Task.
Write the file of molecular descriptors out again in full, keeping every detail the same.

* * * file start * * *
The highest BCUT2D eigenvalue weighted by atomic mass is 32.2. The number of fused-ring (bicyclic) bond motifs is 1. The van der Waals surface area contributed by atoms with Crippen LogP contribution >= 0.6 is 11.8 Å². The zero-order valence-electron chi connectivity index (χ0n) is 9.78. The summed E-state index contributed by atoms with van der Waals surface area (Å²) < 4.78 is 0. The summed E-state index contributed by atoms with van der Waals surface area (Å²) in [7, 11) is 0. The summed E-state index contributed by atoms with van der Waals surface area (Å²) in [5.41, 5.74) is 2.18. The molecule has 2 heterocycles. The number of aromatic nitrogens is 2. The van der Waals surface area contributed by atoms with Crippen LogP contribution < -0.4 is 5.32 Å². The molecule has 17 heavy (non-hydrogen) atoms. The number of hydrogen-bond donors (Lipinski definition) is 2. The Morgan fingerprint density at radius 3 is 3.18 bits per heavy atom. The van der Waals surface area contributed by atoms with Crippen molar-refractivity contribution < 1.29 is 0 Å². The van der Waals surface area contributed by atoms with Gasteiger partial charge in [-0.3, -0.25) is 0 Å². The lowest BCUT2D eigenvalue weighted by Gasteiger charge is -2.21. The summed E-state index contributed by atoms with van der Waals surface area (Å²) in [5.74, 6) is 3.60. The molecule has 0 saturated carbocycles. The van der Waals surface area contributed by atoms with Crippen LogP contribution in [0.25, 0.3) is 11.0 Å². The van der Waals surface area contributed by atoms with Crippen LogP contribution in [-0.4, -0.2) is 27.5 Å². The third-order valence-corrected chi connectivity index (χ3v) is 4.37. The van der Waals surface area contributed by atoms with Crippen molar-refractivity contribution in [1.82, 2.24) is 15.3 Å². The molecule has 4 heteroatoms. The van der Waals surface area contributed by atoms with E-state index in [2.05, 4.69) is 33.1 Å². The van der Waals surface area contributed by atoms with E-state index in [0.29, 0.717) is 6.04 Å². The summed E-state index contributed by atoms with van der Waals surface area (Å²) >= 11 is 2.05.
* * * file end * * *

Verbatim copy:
The highest BCUT2D eigenvalue weighted by atomic mass is 32.2. The number of fused-ring (bicyclic) bond motifs is 1. The van der Waals surface area contributed by atoms with Crippen LogP contribution >= 0.6 is 11.8 Å². The zero-order valence-electron chi connectivity index (χ0n) is 9.78. The summed E-state index contributed by atoms with van der Waals surface area (Å²) < 4.78 is 0. The summed E-state index contributed by atoms with van der Waals surface area (Å²) in [7, 11) is 0. The summed E-state index contributed by atoms with van der Waals surface area (Å²) in [5.41, 5.74) is 2.18. The molecule has 2 heterocycles. The number of aromatic nitrogens is 2. The van der Waals surface area contributed by atoms with Crippen LogP contribution < -0.4 is 5.32 Å². The molecule has 17 heavy (non-hydrogen) atoms. The number of hydrogen-bond donors (Lipinski definition) is 2. The Morgan fingerprint density at radius 3 is 3.18 bits per heavy atom. The van der Waals surface area contributed by atoms with Crippen molar-refractivity contribution < 1.29 is 0 Å². The van der Waals surface area contributed by atoms with Gasteiger partial charge in [-0.3, -0.25) is 0 Å². The lowest BCUT2D eigenvalue weighted by Gasteiger charge is -2.21. The summed E-state index contributed by atoms with van der Waals surface area (Å²) in [5.74, 6) is 3.60. The molecule has 0 saturated carbocycles. The van der Waals surface area contributed by atoms with Crippen LogP contribution in [0.25, 0.3) is 11.0 Å². The van der Waals surface area contributed by atoms with Crippen LogP contribution in [-0.4, -0.2) is 27.5 Å². The third-order valence-corrected chi connectivity index (χ3v) is 4.37. The van der Waals surface area contributed by atoms with Crippen molar-refractivity contribution in [1.82, 2.24) is 15.3 Å². The molecule has 4 heteroatoms. The van der Waals surface area contributed by atoms with E-state index in [2.05, 4.69) is 33.1 Å². The van der Waals surface area contributed by atoms with E-state index in [0.29, 0.717) is 6.04 Å². The summed E-state index contributed by atoms with van der Waals surface area (Å²) >= 11 is 2.05.